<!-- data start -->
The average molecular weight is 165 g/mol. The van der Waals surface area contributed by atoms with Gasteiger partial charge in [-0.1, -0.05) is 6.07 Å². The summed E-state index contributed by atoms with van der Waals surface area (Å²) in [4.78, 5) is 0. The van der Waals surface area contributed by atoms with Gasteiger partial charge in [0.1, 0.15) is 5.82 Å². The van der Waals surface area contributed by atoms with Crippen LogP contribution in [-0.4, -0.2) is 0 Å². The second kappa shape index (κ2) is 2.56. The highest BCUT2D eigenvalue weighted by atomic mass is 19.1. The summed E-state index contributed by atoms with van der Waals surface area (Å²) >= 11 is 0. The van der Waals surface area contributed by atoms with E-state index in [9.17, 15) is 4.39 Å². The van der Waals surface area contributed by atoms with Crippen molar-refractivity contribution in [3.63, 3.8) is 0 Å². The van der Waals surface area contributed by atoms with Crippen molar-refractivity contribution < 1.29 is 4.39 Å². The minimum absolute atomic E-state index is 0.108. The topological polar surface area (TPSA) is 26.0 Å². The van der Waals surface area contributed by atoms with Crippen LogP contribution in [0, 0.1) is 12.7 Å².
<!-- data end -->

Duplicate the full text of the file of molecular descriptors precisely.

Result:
The average molecular weight is 165 g/mol. The van der Waals surface area contributed by atoms with Gasteiger partial charge in [-0.1, -0.05) is 6.07 Å². The summed E-state index contributed by atoms with van der Waals surface area (Å²) in [4.78, 5) is 0. The van der Waals surface area contributed by atoms with Gasteiger partial charge in [0.1, 0.15) is 5.82 Å². The van der Waals surface area contributed by atoms with Crippen LogP contribution in [-0.4, -0.2) is 0 Å². The second kappa shape index (κ2) is 2.56. The highest BCUT2D eigenvalue weighted by atomic mass is 19.1. The summed E-state index contributed by atoms with van der Waals surface area (Å²) >= 11 is 0. The van der Waals surface area contributed by atoms with E-state index in [9.17, 15) is 4.39 Å². The van der Waals surface area contributed by atoms with Crippen molar-refractivity contribution in [3.63, 3.8) is 0 Å². The van der Waals surface area contributed by atoms with Crippen molar-refractivity contribution < 1.29 is 4.39 Å². The minimum absolute atomic E-state index is 0.108. The topological polar surface area (TPSA) is 26.0 Å². The van der Waals surface area contributed by atoms with Crippen LogP contribution in [0, 0.1) is 12.7 Å².